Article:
Ed sold used cars after graduation and worked a few lounges as a solo act with his guitar. He didn't get another shot at recording until 1960. By this point, Jack Clement was gone from Sun and was working with Chet Atkins at RCA in Nashville. He brought Ed to Nashville to cut a single for RCA. One side was a sickie song, Flight 303, written by Sun producer Charles Underwood; the other was one of Ed's originals, the lovely Spun Gold. In 1962, Bill Black got him a three-record deal with Scepter-Wand Records. One of the songs, See The Big Man Cry, was arranged by yet another Sun alumnus, Bill Justis. Ed moved to Nashville, trying to peddle songs, but his biggest success came when Bill Black placed one of his songs, Save Your Kisses, on the flip side of Tommy Roe's Sheila. By the time Ed recorded for Sonic and Apt Records in 1964 and 1965, it was clear that his career in pop music was over before it got off the ground. The Beatles had changed everything, and Ed was thinking of getting out of the business altogether when Charlie Louvin scored a top five country hit with See The Big Man Cry. Its success earned him another shot on RCA.
Ed married for the first time in Memphis. His son by that marriage, Trey Bruce, became a successful country songwriter and producer. Ed met his second wife, Patsy, during his first year in Nashville when they both lived in the same apartment building. They married in October 1964, and by the time they returned to Nashville they had a one year-old daughter, Ginny. Later, Patsy took over Ed's management. Back on RCA, Ed cut the Southern gothic Walker's Woods and finally had a hit under his own name. He paid the bills working with the Marijohn Wilkin Singers on WSM-TV and on the 'Bobby Lord Show.' He did background vocals on commercials, and, as of July 1969, he joined Pete Sayers on WSM-TV's 'Morning Show.' A year or two later, Ed and Patsy bought a restaurant in the Biltmore Hotel on Nashville’s Eighth Avenue. Commercials were Ed's mainstay for years, though. He sang and narrated spots for over one hundred sponsors. "People in Nashville used to laugh at us," he said, "but they quit laughing when they found out how much money was in it."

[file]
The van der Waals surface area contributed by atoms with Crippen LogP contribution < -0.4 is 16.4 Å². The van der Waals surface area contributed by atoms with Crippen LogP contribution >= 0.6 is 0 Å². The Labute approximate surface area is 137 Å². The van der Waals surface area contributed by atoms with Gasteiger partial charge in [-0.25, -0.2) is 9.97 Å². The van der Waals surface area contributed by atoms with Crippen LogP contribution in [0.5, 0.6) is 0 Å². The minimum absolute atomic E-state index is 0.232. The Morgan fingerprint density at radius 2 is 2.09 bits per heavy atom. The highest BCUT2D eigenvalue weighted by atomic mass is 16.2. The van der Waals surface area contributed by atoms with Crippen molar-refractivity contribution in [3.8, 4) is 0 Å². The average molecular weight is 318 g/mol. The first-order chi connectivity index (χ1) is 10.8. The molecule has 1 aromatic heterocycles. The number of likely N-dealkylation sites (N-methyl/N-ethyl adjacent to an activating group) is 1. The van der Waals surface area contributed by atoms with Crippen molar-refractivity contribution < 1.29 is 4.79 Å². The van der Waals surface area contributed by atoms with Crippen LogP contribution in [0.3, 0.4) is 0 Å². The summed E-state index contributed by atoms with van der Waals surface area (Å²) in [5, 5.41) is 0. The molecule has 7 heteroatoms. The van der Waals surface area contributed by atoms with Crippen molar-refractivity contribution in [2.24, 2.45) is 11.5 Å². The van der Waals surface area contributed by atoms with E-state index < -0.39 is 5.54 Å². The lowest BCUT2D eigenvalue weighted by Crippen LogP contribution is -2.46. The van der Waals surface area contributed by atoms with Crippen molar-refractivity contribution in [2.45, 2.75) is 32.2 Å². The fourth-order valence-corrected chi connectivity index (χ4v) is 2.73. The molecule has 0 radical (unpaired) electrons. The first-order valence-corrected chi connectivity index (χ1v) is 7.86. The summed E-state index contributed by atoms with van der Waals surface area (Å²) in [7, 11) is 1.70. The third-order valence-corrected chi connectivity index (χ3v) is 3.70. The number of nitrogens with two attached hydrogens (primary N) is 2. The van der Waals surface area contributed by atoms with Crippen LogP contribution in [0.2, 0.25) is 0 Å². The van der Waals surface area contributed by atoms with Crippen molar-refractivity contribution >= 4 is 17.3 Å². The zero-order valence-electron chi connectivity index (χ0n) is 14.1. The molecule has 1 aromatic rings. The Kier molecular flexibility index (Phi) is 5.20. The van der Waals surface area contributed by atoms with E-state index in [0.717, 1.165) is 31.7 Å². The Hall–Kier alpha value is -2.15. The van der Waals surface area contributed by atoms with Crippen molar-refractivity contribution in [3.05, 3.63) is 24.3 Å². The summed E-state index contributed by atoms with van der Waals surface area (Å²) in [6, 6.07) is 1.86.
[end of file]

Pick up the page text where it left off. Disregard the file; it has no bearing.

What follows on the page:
The RCA deal was followed by a stint with Monument and then a four-year lay-off from recording. When Ed came back it was with United Artists, Epic and then MCA. Waylon 'n' Willie hit #1 with his Urban Cowboy anthem Mammas, Don't Let Your Babies Grow Up To Be Cowboys, and in 1981 he finally had his own first #1 hit as a singer with You're The Best Break This Old Heart Ever Had. In 1984, Ed quit MCA and went back to RCA for the second time, or third if you count the one-off single in 1961.
Ed and Patsy divorced. The hits tailed off. But Ed kept working. He was last seen in the 2009 Johnny Depp-Christian Bale movie Public Enemies and in the 2010 Gwyneth Paltrow movie Country Strong. His careworn baritone voice still sells whatever it’s called upon to sell; most recently Tuborg Beer. A note on his website says, “Ed and [third wife] Judith recently sold their ranch and relocated to a log home with a wrap-around porch. There, on the back porch, overlooking a river and the mountain beyond, Ed loves to sit with friends and talk sports, horses and dogs, and he loves to talk about the change Jesus has made in his life.”